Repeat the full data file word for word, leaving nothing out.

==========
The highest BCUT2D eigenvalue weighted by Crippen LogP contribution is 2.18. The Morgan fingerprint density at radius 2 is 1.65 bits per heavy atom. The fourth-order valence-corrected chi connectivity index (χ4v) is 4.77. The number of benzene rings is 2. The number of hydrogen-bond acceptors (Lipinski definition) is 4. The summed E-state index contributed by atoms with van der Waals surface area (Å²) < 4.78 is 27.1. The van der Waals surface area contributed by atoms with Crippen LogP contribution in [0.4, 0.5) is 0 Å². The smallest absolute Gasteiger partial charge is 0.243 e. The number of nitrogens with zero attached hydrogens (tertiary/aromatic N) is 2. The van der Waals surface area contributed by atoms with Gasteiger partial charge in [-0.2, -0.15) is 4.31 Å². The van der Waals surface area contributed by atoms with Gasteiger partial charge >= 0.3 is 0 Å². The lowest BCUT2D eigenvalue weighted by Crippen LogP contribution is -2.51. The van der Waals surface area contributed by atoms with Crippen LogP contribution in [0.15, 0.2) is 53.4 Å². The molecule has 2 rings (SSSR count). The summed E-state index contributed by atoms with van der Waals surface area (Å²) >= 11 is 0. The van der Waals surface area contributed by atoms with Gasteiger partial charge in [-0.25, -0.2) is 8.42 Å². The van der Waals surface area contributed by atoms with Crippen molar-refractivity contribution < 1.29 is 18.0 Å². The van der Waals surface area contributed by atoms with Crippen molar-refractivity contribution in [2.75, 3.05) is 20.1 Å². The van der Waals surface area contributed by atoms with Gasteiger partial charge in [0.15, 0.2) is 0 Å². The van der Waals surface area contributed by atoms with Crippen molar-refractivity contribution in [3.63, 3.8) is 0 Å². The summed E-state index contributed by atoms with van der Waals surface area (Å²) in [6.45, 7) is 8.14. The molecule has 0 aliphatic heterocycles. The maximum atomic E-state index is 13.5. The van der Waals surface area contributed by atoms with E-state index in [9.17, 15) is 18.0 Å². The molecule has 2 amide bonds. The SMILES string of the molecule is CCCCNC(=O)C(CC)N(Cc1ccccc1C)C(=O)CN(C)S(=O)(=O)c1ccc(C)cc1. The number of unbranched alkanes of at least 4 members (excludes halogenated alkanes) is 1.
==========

The highest BCUT2D eigenvalue weighted by Crippen LogP contribution is 2.18. The Morgan fingerprint density at radius 2 is 1.65 bits per heavy atom. The fourth-order valence-corrected chi connectivity index (χ4v) is 4.77. The number of benzene rings is 2. The number of hydrogen-bond acceptors (Lipinski definition) is 4. The summed E-state index contributed by atoms with van der Waals surface area (Å²) < 4.78 is 27.1. The van der Waals surface area contributed by atoms with Crippen LogP contribution in [0.4, 0.5) is 0 Å². The smallest absolute Gasteiger partial charge is 0.243 e. The number of nitrogens with zero attached hydrogens (tertiary/aromatic N) is 2. The van der Waals surface area contributed by atoms with Gasteiger partial charge in [-0.2, -0.15) is 4.31 Å². The van der Waals surface area contributed by atoms with Gasteiger partial charge >= 0.3 is 0 Å². The lowest BCUT2D eigenvalue weighted by Crippen LogP contribution is -2.51. The van der Waals surface area contributed by atoms with Crippen LogP contribution in [0.15, 0.2) is 53.4 Å². The molecule has 2 rings (SSSR count). The summed E-state index contributed by atoms with van der Waals surface area (Å²) >= 11 is 0. The van der Waals surface area contributed by atoms with Gasteiger partial charge in [-0.25, -0.2) is 8.42 Å². The van der Waals surface area contributed by atoms with Crippen molar-refractivity contribution < 1.29 is 18.0 Å². The van der Waals surface area contributed by atoms with Crippen molar-refractivity contribution in [2.75, 3.05) is 20.1 Å². The van der Waals surface area contributed by atoms with Gasteiger partial charge in [0.15, 0.2) is 0 Å². The van der Waals surface area contributed by atoms with Crippen molar-refractivity contribution in [3.63, 3.8) is 0 Å². The summed E-state index contributed by atoms with van der Waals surface area (Å²) in [6.45, 7) is 8.14. The molecule has 0 aliphatic heterocycles. The maximum atomic E-state index is 13.5. The van der Waals surface area contributed by atoms with E-state index in [9.17, 15) is 18.0 Å². The molecule has 2 amide bonds. The SMILES string of the molecule is CCCCNC(=O)C(CC)N(Cc1ccccc1C)C(=O)CN(C)S(=O)(=O)c1ccc(C)cc1. The number of unbranched alkanes of at least 4 members (excludes halogenated alkanes) is 1.